Terrorism and Instability in Sub-Saharan Africa, Hearing Before the Committee on Foreign Relations, United States Senate, One Hundred Fourteenth Congress, Second Session, May 10, 2016   [open pdf - 417KB]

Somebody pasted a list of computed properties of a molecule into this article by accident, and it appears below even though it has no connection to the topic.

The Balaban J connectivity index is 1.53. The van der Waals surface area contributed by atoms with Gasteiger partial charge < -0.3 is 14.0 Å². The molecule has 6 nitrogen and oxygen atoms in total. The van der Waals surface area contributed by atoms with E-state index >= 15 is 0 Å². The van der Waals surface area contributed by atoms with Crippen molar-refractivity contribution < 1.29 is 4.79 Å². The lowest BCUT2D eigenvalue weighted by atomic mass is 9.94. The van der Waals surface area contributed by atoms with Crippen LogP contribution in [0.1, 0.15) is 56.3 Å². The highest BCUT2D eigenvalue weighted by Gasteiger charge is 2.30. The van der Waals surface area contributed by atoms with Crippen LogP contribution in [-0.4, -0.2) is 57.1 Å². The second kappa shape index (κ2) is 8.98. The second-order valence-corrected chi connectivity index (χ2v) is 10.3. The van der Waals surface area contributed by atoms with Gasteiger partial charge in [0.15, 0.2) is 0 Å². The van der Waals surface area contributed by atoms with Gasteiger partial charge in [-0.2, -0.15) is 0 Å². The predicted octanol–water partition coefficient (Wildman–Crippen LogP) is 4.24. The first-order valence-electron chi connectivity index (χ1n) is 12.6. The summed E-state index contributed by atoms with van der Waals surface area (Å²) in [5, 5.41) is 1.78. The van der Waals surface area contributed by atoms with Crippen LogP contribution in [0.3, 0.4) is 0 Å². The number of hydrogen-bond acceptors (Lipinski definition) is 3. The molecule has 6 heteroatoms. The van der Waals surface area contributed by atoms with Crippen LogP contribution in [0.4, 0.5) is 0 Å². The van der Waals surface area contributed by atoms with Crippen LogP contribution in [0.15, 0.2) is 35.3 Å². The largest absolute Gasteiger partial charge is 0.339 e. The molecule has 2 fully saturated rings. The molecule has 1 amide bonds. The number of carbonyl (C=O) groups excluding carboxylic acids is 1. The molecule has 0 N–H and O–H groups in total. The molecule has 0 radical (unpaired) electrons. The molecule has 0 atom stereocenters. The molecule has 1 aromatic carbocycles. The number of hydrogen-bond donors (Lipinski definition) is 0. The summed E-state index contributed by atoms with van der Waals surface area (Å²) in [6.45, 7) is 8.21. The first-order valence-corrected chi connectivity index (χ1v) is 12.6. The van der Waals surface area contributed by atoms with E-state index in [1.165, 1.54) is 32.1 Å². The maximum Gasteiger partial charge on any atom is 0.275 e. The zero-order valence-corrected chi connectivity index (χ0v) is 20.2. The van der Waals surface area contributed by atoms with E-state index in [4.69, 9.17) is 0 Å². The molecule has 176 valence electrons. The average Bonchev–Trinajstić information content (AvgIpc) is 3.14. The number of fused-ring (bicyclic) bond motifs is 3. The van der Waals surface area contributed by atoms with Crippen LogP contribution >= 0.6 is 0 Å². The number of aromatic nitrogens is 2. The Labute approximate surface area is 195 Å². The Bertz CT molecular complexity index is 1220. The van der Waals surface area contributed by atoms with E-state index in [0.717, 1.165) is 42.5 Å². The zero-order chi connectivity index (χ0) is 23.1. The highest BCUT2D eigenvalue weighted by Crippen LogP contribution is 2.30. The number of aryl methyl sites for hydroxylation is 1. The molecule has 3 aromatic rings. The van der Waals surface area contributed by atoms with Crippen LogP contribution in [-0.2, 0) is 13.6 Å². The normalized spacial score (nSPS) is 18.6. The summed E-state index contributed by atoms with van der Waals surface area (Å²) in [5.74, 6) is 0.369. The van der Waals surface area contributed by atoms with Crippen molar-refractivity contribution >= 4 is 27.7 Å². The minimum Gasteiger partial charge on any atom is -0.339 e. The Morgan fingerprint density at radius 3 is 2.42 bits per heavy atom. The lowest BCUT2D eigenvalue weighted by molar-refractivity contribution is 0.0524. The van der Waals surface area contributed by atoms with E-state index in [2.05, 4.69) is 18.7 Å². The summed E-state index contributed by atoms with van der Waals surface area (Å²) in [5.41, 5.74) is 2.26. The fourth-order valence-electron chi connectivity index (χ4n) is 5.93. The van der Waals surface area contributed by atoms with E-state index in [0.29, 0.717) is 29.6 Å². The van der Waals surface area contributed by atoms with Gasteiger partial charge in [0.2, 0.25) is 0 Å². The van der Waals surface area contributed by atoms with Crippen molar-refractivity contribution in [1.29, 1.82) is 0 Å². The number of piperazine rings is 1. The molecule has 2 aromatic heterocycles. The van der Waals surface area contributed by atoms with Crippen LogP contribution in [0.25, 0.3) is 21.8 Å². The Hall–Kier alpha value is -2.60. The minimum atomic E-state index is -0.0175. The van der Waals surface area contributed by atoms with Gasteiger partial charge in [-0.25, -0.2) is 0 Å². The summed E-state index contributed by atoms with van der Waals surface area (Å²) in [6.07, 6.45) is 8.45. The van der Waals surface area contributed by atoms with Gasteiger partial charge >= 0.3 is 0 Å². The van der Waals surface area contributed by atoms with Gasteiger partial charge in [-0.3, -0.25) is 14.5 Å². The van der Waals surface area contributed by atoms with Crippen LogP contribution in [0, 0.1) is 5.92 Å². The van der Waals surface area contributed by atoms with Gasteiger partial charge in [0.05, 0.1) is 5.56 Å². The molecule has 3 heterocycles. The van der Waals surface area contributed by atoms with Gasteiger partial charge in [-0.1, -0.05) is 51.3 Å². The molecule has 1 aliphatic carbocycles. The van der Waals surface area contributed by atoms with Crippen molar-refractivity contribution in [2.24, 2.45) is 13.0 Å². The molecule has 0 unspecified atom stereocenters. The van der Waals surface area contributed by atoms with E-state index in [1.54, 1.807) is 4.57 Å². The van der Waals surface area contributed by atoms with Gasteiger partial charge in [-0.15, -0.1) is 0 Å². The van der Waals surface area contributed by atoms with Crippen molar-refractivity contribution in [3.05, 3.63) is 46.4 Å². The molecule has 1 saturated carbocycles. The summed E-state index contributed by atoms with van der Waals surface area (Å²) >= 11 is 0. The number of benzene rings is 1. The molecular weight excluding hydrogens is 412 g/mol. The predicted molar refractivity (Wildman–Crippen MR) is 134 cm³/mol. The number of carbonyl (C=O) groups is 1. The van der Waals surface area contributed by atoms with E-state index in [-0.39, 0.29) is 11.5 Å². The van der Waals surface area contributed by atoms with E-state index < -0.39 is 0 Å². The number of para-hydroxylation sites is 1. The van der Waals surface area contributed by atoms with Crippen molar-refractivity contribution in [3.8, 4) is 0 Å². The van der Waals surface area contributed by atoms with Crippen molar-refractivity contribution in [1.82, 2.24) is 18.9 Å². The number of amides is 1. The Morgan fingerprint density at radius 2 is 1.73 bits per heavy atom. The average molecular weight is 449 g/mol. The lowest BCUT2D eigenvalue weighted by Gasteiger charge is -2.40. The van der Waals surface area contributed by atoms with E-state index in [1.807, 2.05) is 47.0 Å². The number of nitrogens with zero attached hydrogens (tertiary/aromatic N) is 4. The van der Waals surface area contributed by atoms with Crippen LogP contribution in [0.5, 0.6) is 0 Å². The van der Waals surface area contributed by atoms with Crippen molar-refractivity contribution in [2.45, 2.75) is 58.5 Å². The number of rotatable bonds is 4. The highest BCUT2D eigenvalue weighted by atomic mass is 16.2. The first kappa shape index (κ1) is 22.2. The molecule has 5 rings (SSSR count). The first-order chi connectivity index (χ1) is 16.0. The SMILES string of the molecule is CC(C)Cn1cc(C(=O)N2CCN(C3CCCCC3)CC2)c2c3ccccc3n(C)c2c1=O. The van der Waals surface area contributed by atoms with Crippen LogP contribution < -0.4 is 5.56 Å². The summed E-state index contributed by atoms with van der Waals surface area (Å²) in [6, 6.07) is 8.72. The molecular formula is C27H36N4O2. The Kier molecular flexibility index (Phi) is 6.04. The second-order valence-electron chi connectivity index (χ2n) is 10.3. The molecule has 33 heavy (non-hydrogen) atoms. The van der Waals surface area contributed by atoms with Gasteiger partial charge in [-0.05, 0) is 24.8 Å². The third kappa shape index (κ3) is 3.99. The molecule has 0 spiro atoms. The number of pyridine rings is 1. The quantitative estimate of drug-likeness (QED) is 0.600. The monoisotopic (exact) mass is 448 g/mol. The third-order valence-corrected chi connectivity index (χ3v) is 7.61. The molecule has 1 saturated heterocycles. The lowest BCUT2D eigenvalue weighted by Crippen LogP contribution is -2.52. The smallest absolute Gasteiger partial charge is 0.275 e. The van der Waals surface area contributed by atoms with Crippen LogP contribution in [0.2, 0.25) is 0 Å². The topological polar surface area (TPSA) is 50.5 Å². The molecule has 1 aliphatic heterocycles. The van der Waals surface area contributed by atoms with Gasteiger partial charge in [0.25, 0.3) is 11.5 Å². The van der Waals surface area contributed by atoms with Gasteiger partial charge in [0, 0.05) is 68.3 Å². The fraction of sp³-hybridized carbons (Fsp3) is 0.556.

This is the May 10, 2016 hearing on "Terrorism and Instability in Sub-Saharan Africa," held before the United States Senate Committee on Foreign Relations. From the opening statement of Bob Corker: "Long-term development has been the norm across much of Africa, including here in our committee with the recent signing of the Power Africa legislation, which we are all very proud of and appreciate the way the administration has led on that effort also, that we hope will bring investment to a key sector for economic growth and opportunity. Whereas in the Middle East we have been reacting to abhorrent state and terrorist violence and the uprooting of millions of people, in Africa we have had the opportunity of years of influence through diplomacy and development and partnerships to improve outcomes. However, violent extremism is not a new phenomenon in Africa. Three sub-regions have exploded with terrorist elements, some decades old. Al Shabaab and its predecessors have long troubled Somalia and its neighbors in east Africa, including through Al Qaeda attacks on American embassies in 1998. Al Qaeda in the Islamic Maghreb has evolved since 9/11 into a vicious regional threat across the Sahel and beyond, and they have fought the Algerian Government since 1991 in one form or another. Boko Haram, which has declared allegiance to ISIS [Islamic State of Iraq and Syria], will stop at nothing to carry out its grotesque attacks against civilians and communities across Nigeria and the Lake Chad Basin." Statements, letters, and materials submitted for the record include those of the following: Linda Thomas-Greenfield and Justin Siberell, Linda Etim, Abdoulaye Mar Dieye, and Christopher Fomunyoh.

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